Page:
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Wester, Kevin J. (ed.) / Consumed by fire : a collection of writings about the famous Wisconsin Chair Company fire, Port Washington, Wisconsin, February 19, 1899
([1997])

Milwaukee Sentinel: Milwaukee, Wisconsin Tuesday, February 21, 1899,   pp. 55-61


Page 60

tremendous odds, many members of the volunteer department stood about, doing nothing,
though repeated calls for assistance, the Milwaukee men say, were made. Asst. Chief
Clancy became incensed at the discourteous treatment, and several times protested for his
men, trying to do more work than they could, while those for whose good it was being
done stood idly looking on, refusing to give assistance. The Sheboygan men, it is said,
met with the same reception at the further end of the fire.
This morning, when the flames had been checked, the whole town lauded the
excellent work of the Milwaukee firemen, and many citizens expressed regret at the
behavior of the local firemen. All conceded that the Milwaukee men had saved entire
business blocks from destruction, but the firemen were not inclined to accept any words
of praise at that hour. One of the firemen expressed himself in a few words when his two
wounded comrades were being carried to the depot: "That is the thanks we received for
coming here to fight your battles---one dying and the other dangerously hurt."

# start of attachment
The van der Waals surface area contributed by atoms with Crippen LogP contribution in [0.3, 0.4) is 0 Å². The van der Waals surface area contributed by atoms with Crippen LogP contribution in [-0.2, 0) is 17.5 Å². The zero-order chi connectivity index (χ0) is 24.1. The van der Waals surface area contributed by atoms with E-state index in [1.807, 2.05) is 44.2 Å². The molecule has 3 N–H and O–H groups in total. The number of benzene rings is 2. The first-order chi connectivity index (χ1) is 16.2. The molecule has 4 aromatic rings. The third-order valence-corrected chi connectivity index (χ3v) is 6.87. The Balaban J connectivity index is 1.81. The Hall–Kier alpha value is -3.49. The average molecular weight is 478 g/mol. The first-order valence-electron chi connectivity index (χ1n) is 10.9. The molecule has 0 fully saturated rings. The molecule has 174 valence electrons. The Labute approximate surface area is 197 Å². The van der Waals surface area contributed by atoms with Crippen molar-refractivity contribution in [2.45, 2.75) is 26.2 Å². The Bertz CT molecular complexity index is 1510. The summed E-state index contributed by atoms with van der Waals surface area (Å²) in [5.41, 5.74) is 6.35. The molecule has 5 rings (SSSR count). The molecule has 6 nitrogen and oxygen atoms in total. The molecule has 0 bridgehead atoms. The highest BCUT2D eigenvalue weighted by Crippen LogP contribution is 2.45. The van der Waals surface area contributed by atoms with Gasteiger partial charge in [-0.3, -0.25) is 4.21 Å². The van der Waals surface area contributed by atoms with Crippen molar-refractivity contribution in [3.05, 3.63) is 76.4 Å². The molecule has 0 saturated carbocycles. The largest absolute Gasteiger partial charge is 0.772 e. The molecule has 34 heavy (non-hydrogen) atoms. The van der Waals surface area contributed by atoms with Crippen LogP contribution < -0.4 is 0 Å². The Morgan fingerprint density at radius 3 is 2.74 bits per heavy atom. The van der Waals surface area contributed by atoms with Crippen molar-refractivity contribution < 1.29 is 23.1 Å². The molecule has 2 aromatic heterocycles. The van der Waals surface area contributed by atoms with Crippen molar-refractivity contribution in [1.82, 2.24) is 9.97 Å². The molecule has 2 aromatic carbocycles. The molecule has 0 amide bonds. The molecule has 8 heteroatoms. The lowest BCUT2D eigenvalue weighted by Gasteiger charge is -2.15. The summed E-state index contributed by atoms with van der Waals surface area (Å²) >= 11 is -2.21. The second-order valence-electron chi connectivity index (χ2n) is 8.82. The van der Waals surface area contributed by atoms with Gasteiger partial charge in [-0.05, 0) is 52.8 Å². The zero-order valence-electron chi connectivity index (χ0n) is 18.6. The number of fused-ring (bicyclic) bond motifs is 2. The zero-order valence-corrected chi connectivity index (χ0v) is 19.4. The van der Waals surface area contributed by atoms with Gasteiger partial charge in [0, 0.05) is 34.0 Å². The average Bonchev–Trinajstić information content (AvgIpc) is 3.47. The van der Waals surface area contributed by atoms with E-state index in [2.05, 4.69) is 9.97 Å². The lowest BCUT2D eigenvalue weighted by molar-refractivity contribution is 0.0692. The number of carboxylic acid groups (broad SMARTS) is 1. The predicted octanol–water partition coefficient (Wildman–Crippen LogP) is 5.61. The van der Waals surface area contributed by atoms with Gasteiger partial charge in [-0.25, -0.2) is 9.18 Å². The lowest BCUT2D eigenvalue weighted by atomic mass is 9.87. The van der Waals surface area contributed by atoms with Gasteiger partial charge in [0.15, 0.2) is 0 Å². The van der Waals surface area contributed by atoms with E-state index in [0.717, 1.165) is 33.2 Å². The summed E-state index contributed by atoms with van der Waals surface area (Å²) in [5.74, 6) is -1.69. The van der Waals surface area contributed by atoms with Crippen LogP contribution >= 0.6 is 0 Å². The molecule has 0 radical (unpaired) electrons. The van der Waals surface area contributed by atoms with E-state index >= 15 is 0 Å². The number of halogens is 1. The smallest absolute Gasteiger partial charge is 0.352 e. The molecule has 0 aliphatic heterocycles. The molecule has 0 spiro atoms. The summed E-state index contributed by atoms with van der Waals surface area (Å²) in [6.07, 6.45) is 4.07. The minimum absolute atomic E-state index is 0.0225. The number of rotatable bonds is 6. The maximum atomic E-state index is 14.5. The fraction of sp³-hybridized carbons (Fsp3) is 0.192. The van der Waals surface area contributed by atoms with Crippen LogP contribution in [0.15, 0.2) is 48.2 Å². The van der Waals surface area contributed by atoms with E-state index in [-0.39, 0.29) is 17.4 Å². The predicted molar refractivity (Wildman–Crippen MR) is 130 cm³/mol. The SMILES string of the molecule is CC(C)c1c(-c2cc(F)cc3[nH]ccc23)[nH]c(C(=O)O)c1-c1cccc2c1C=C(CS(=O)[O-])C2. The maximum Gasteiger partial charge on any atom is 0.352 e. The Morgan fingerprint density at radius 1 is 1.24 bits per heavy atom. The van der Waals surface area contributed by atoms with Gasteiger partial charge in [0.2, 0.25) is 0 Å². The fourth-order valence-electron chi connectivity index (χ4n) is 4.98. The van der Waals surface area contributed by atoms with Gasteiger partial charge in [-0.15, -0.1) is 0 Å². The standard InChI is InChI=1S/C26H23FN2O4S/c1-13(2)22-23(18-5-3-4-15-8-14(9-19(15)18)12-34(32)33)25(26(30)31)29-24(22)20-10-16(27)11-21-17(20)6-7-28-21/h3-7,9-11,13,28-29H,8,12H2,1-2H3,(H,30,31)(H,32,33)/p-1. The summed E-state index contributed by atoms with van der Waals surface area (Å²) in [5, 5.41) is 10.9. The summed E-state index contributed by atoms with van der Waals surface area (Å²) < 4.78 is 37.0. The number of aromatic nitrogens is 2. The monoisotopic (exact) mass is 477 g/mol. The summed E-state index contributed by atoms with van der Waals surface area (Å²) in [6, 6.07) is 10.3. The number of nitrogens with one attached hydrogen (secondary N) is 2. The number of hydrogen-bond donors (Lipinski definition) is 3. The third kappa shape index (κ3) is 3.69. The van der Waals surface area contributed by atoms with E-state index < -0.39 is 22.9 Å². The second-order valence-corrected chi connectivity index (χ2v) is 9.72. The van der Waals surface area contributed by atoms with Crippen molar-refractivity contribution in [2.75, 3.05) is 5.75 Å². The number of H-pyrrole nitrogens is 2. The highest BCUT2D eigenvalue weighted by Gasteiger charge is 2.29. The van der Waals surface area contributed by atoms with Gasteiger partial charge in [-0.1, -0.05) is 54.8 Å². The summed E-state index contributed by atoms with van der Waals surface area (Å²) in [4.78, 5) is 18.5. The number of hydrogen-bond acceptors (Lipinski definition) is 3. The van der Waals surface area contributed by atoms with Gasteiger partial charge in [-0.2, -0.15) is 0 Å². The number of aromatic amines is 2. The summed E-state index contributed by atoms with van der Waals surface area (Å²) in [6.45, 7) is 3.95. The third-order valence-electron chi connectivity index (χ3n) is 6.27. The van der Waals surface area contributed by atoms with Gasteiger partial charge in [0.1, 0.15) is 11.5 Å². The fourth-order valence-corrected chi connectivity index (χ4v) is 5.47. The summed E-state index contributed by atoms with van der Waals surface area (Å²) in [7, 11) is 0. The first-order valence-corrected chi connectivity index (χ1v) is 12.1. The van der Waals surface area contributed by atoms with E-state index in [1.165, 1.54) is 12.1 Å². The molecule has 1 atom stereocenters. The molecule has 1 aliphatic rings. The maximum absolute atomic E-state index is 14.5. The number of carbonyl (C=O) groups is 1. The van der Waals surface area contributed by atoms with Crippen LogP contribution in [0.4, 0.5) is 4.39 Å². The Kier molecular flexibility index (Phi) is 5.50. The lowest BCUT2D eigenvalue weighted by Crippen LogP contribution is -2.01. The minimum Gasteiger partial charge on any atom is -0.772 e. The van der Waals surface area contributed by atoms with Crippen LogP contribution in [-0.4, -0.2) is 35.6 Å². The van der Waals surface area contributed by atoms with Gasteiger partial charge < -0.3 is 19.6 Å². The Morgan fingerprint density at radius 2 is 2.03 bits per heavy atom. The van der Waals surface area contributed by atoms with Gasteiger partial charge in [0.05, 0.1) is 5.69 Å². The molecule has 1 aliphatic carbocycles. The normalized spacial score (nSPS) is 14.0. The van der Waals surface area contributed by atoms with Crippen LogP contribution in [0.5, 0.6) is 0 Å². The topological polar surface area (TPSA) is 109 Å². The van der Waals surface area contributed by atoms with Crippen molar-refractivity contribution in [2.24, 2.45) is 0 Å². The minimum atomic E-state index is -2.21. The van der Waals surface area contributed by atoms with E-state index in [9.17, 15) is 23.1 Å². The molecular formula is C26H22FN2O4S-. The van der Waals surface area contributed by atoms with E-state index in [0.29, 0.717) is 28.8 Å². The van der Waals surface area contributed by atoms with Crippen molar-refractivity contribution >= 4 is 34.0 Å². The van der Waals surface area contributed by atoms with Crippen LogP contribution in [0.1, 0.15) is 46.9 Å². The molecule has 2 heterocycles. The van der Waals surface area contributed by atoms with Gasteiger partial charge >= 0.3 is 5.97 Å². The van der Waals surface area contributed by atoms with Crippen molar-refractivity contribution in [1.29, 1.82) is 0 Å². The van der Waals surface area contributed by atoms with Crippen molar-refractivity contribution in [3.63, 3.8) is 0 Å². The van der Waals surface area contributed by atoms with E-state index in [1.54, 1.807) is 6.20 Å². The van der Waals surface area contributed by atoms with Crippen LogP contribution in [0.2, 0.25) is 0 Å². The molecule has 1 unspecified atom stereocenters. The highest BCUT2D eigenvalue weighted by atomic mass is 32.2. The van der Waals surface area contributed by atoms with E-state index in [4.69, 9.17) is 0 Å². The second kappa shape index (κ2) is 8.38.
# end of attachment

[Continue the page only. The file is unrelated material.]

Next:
Scenes Yesterday Morning.
When daylight dawned the town presented a strange picture. Everywhere in the
streets and on sidewalks, in yards and alleys, household goods were promiscuously
strewed about. In some places heating stoves stood in the middle of the street, with the
fire still blazing in them. Everywhere confusion reigned. In their hurry to save their
property, people had piled furniture in any place that for the time looked like a safe spot.
Wagons had been loaded all night and were driven to and fro, while every kind of vehicle
from a wheelbarrow to a baby carriage, was brought into play to assist in moving heavier
objects. Then when it became apparent that the danger was over, those whose homes
escaped destruction returned to their residence, while those whose places were lost found
new ones to store their goods. It was a day of moving. Those who had no moving to do,
stood about the streets, discussing the situation and predicting dubious prospects for the
future.
At 6 o'clock this morning the fire had so far been subdued that it was decided to
send home the Sheboygan company, the engine having broken down. Co. No 10 under
Capt. Peter Vaughn, continued to work among the ruins, while No. 4 was sent home at 8
o'clock, reaching Milwaukee at about 9 o'clock. Co. No. 10 remained on the ground until
noon, when Asst. Chief Clancy and his men withdrew and returned to the city. Late this
afternoon the flames had died out, except in the large lumber piles, which where still
burning but fast turning to ashes.
No cause for the origin of the fire has yet been learned. Supt. Holden, who was
one of the first on the scene, yesterday gave this story of the progress of the fire: "When
it was discovered in the veneering room we immediately secured several streams from the
steam pumps which had been especially placed in the factory for fire protection and were
getting the blaze well in hand, when the fire wall of the factory collapsed on the building
built for the steams pumps, crushing the pumps and making matters useless. After that
we were helpless and the flames spread rapidly in all directions."


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